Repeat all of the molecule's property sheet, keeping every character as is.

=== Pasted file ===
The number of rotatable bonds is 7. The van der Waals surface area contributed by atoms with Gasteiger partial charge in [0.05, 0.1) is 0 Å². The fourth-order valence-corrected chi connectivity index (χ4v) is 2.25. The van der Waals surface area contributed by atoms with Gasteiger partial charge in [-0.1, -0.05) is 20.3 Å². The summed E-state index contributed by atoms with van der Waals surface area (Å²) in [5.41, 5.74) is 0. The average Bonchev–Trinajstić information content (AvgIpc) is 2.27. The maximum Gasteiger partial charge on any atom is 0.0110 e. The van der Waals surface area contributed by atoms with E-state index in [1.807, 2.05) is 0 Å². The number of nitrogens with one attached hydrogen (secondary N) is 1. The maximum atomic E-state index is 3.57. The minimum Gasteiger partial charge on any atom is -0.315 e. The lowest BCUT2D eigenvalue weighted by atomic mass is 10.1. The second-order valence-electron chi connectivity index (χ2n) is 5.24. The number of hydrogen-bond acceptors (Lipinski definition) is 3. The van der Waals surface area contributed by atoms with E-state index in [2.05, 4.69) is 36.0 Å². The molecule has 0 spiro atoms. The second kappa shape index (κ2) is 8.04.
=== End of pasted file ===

The number of rotatable bonds is 7. The van der Waals surface area contributed by atoms with Gasteiger partial charge in [0.05, 0.1) is 0 Å². The fourth-order valence-corrected chi connectivity index (χ4v) is 2.25. The van der Waals surface area contributed by atoms with Gasteiger partial charge in [-0.1, -0.05) is 20.3 Å². The summed E-state index contributed by atoms with van der Waals surface area (Å²) in [5.41, 5.74) is 0. The average Bonchev–Trinajstić information content (AvgIpc) is 2.27. The maximum Gasteiger partial charge on any atom is 0.0110 e. The van der Waals surface area contributed by atoms with E-state index in [1.807, 2.05) is 0 Å². The number of nitrogens with one attached hydrogen (secondary N) is 1. The maximum atomic E-state index is 3.57. The minimum Gasteiger partial charge on any atom is -0.315 e. The lowest BCUT2D eigenvalue weighted by atomic mass is 10.1. The second-order valence-electron chi connectivity index (χ2n) is 5.24. The number of hydrogen-bond acceptors (Lipinski definition) is 3. The van der Waals surface area contributed by atoms with E-state index in [2.05, 4.69) is 36.0 Å². The molecule has 0 spiro atoms. The second kappa shape index (κ2) is 8.04.